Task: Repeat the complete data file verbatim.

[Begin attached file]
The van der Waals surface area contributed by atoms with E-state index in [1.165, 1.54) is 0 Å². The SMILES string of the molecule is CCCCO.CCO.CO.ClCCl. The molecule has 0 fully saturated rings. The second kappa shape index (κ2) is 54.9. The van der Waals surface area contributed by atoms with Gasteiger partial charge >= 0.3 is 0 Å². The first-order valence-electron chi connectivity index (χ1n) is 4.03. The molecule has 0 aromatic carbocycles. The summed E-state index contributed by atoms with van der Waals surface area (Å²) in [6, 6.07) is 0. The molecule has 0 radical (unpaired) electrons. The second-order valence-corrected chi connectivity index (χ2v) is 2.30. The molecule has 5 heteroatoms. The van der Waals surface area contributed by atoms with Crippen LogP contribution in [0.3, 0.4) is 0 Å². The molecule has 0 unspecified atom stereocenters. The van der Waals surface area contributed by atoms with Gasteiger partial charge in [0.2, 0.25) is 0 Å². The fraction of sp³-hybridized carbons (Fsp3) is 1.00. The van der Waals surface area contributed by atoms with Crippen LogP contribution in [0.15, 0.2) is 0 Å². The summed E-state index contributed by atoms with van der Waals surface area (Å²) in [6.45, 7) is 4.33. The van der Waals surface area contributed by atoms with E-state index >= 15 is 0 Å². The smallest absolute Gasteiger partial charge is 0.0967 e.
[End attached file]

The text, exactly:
The van der Waals surface area contributed by atoms with E-state index in [1.165, 1.54) is 0 Å². The SMILES string of the molecule is CCCCO.CCO.CO.ClCCl. The molecule has 0 fully saturated rings. The second kappa shape index (κ2) is 54.9. The van der Waals surface area contributed by atoms with Gasteiger partial charge >= 0.3 is 0 Å². The first-order valence-electron chi connectivity index (χ1n) is 4.03. The molecule has 0 aromatic carbocycles. The summed E-state index contributed by atoms with van der Waals surface area (Å²) in [6, 6.07) is 0. The molecule has 0 radical (unpaired) electrons. The second-order valence-corrected chi connectivity index (χ2v) is 2.30. The molecule has 5 heteroatoms. The van der Waals surface area contributed by atoms with Crippen LogP contribution in [0.3, 0.4) is 0 Å². The molecule has 0 unspecified atom stereocenters. The van der Waals surface area contributed by atoms with Gasteiger partial charge in [0.2, 0.25) is 0 Å². The fraction of sp³-hybridized carbons (Fsp3) is 1.00. The van der Waals surface area contributed by atoms with Crippen LogP contribution in [0.15, 0.2) is 0 Å². The summed E-state index contributed by atoms with van der Waals surface area (Å²) in [6.45, 7) is 4.33. The van der Waals surface area contributed by atoms with E-state index >= 15 is 0 Å². The smallest absolute Gasteiger partial charge is 0.0967 e.